Support the GITP forums on Patreon
Help support GITP's forums (and ongoing server maintenance) via Patreon
Page 2 of 4 FirstFirst 1234 LastLast
Results 31 to 60 of 102
  1. - Top - End - #31
    Ogre in the Playground
    Join Date
    Jul 2015

    Default Re: Running Star Wars campaigns advice thread

    Quote Originally Posted by Yora View Post
    Question to everyone? How would you approach an all scoundrel campaign? No Jedi and Rebel soldiers. Just space cowboys whose activities range from questionably legal to all out criminal?

    What would conflict look like and what kinds of antagonists would the heroes be dealing with? And what element from the original movies and the EU would you try to build on?
    It really depends. Most scoundrel stories, in Star Wars and otherwise, involve the scoundrels becoming caught up in events that go beyond the limited scope of their current operations - which are usually 'make enough money to keep going and feed the vices' - and into a greater sphere where they are ultimately forced to make a choice between money and doing the 'right thing.' This is extremely prevalent in Star Wars and features heavily in the early Han Solo stories (both in the Legends EU and in the movie Solo), in a number of comics about scoundrel types (the Kotor comics run and the Legacy comics run in particular), and several books, including the eponymously titled Scoundrels. It's also pretty much the core story of The Mandalorian. It's also worth noting that if you have a scoundrel type character who does not choose to do the right thing when the chips are down the stories can get brutally dark. Examples in Star Wars include the Bounty Hunter Wars trilogy (Legends) and the Dr. Aphra comic line (Disney, but surprisingly really good anyway).

    One of the tricky things about a scoundrel campaign is the issue of money. In most great scoundrel stories the crew occupies a sort of Schrondinger's financial space where they are somehow continually one failed mission away from having to sell their essential assets (usually a ship) and give up the life and also one big score away from being set for life (Cowboy Bebop, Firefly, and many other prominent 'space western' scoundrel tales lean into this trope hard). This can be rather difficult to manage in a tabletop setting without some pretty brutal interference in the PCs finances and a lot of high-handing GM actions to snatch the payday away at the last moment - traditional scoundrel serials are full of successful missions where somehow the crew goes home empty-handed anyway.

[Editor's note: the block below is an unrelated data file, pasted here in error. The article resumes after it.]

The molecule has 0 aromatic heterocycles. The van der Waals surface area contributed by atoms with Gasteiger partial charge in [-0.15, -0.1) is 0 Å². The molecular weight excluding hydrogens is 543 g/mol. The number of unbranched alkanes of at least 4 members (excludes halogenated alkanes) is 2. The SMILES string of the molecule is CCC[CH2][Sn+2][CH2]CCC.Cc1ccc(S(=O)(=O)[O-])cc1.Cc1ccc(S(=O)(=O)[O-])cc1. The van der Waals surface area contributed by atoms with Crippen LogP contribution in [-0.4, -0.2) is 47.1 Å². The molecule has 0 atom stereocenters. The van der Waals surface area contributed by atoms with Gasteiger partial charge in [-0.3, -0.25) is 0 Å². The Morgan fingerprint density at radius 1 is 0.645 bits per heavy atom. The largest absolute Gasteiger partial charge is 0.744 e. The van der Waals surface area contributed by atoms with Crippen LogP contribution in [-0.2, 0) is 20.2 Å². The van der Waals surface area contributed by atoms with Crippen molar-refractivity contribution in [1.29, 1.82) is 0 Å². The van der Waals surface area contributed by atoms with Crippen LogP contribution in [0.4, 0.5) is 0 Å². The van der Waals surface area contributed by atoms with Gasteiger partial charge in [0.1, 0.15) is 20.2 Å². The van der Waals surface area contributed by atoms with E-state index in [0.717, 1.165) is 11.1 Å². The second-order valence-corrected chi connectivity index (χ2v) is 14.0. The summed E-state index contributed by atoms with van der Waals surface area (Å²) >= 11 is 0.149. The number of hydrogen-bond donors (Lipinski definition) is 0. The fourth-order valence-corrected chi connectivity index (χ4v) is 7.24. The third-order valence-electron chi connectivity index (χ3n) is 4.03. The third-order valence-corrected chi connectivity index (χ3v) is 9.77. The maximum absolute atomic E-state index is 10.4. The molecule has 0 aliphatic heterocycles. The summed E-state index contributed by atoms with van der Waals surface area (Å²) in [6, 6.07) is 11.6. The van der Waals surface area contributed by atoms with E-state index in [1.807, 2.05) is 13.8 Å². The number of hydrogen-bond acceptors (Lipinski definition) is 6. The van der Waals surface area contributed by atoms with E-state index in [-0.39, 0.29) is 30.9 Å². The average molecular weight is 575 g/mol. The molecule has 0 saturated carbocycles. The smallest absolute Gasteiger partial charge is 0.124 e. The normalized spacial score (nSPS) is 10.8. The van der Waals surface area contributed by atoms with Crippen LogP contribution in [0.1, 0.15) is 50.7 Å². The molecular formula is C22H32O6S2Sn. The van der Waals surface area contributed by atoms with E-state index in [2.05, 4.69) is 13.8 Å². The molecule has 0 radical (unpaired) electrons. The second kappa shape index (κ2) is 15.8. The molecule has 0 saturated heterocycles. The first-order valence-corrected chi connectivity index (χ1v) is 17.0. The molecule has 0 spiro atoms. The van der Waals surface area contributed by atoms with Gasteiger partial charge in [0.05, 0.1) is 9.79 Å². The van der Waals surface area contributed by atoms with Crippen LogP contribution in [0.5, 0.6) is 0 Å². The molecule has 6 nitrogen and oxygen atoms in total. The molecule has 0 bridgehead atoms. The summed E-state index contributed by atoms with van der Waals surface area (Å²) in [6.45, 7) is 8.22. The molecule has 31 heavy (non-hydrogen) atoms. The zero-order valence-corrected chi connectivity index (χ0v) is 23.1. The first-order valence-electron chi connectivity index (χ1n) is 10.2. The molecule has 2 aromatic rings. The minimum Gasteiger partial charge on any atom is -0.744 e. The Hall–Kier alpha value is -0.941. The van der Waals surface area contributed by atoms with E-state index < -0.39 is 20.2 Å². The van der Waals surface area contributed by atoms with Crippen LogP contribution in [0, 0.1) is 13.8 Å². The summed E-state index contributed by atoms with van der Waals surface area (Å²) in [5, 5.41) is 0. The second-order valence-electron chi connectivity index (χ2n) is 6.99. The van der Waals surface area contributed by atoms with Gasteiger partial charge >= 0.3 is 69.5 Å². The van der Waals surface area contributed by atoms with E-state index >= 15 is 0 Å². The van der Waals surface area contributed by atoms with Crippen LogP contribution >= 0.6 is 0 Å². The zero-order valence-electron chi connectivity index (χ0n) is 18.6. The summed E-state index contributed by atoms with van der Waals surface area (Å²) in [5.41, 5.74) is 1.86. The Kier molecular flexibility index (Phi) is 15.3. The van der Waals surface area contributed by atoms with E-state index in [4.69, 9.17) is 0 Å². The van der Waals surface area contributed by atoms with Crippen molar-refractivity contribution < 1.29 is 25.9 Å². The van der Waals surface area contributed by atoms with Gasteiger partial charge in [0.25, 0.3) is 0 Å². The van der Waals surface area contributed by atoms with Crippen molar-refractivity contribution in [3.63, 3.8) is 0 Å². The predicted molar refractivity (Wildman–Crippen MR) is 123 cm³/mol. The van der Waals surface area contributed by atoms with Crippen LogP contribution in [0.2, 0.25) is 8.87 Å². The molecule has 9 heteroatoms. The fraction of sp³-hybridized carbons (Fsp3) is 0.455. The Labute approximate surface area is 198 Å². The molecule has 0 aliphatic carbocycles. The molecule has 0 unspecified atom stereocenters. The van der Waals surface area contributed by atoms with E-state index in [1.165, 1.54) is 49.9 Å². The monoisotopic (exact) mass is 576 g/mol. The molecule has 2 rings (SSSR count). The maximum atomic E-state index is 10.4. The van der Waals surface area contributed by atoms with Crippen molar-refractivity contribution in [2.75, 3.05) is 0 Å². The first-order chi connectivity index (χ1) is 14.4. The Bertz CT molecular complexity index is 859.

I think the go to reference would probably be the first third of Return of the Jedi. Jabba seems to be the archetype for scum and villainy in Star Wars.
    While Jabba is a solid archetype for scum and villainy in Star Wars, the opening third of RotJ is not a good example of scoundrel campaigning, save perhaps as a final climax. It's an extended series of action set pieces in which Jabba's criminal empire, which is hundreds of years old, is collapsed by the actions of the Heroes of Yavin (and Lando). It's nothing like the slow grind of freighter captain or bounty hunter life.

    Quote Originally Posted by Mark Hall
    Antagonists would be a mix of other criminals and law enforcement... be they local customs agents or the ISB.
    The law, regrettably, is one of the more underdeveloped aspects of Star Wars, which is why scoundrel stories in Star Wars always seem to pit criminals against each other or against semi-legal institutions such as the Bounty Hunters Guild. While this fits with the source material, especially the Kurosawa films (and Star Wars did Seven Samurai in both TCW and the Mandalorian), it does have some issues. A useful antagonist with a law enforcement adjacent focus is a mercenary force hired as a security firm - the Regulators on Makeb in SWTOR are a good example, since they're essentially a fully equipped private army hired by the Hutts to keep people from messing with their stuff.
    Resvier: a P6 homebrew setting

  2. - Top - End - #32
    Titan in the Playground
     
    Yora's Avatar

    Join Date
    Apr 2009
    Location
    Germany

    Default Re: Running Star Wars campaigns advice thread

    I feel laws in most periods don't really matter much. The laws of the Empire are inherently unfair by design to work against whatever heroes you might be playing. Imperials can arrest you and confiscate your stuff for whatever reason seems convenient right now. There certainly is an Imperial law that covers that sotuation and make the heroes be treated poorly.